Short-term rentals: Reducing problems in Destin during the summer

Short-term rentals: Reducing problems in Destin during the summer

Spring break is on the horizon and so are many of the headaches that come with the season in Destin.

The city decided to do something about vacation rental homes, which pack people into homes.

Residents said vacation rental homes cause headaches for them throughout the season, but especially as the shoulder season ends and spring break kicks into gear.

It's still winter and many side streets on Holiday Isle don't have traffic problems. The lawns are well-kept and trash isn't in the streets, but it can all change in a flash, said 18-year resident Darryl Shelton.

"We have seen a tenfold increase in short-term housing in Destin. Basically, people are building mini-hotels," Shelton said.

Darryl sits on a committee of four full-time residents and three short-term rental owners who will recommend changes in ordinances they said will get short term rentals in line.

That's in addition to the previous guidelines laid out - like open space requirements and parking.

It's a large undertaking. Short-term house rentals are big business in the city.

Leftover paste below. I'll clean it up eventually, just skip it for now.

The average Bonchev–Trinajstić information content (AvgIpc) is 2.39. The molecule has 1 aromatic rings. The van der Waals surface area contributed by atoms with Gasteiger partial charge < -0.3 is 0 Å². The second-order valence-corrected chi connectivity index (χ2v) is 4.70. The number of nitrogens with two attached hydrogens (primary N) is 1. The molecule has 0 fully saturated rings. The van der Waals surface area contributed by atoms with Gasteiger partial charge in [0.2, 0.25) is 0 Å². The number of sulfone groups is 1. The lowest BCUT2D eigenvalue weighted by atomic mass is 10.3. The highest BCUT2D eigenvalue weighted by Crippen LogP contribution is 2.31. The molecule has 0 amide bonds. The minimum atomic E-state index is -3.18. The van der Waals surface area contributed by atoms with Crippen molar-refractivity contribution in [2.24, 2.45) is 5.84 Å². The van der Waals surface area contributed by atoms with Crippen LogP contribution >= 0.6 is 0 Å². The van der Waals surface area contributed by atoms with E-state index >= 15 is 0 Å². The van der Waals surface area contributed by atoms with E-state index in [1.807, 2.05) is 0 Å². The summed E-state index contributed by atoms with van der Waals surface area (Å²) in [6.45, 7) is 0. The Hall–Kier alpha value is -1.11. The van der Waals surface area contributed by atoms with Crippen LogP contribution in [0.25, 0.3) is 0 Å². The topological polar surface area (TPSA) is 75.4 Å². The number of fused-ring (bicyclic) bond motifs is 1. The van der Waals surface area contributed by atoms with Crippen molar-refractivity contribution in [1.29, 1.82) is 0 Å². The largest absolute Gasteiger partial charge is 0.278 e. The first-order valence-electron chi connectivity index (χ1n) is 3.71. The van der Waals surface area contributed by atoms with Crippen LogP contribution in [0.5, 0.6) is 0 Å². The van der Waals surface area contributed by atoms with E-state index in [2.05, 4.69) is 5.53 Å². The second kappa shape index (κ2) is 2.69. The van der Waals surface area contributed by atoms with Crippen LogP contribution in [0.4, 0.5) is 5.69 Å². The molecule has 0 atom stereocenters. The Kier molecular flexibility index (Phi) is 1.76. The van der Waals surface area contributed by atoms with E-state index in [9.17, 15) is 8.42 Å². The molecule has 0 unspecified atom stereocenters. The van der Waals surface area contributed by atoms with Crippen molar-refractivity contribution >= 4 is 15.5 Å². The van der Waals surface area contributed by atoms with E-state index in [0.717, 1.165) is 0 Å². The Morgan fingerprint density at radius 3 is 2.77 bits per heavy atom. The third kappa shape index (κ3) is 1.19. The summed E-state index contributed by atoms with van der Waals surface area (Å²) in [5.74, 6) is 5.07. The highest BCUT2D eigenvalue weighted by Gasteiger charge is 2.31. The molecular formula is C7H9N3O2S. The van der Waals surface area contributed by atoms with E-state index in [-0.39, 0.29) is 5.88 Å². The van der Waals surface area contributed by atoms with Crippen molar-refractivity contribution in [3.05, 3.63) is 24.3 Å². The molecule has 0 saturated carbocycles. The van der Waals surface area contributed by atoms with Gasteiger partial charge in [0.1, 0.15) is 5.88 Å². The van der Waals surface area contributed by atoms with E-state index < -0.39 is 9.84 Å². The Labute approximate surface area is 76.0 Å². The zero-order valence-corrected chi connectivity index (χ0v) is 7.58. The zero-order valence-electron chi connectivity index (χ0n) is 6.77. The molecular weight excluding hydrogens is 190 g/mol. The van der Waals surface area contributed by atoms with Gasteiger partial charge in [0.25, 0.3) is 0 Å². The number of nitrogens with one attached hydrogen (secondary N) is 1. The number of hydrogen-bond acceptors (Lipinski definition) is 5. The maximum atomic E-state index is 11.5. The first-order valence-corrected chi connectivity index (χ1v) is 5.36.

The city said 800 houses are registered as short-term rentals They believe the true number is closer to 1,600.

It's big business for tech companies like Airbnb too.

According to Shelton, they have 34 lobbyists in the state legislature and one who shows up at their small meeting every week.

He and other property owners said they'll fight any perceived infringement on their rights.

"Well, they start saying 'it's our right to do what we want with our property.' Well, what about full-time resident's property rights? Because they are not getting the quiet enjoyment of their property if they are having to live next door to mini-hotels," Shelton said.

The mayor said it's a problem they need to take care of as soon as possible.

"I hear reports constantly of folks who have lived here for years wanting to move out because they do not want to live next door to one of these mini-hotels that basically are somewhat uncontrolled. We're going to have to get a handle on it," Mayor Scott Fischer said.

But these regulations could be a moot point if some in the state legislature get their way.

Senator Stuber reintroduced a bill he filed last year, which would take away the right to regulate rentals from cities and counties and move it to the state.

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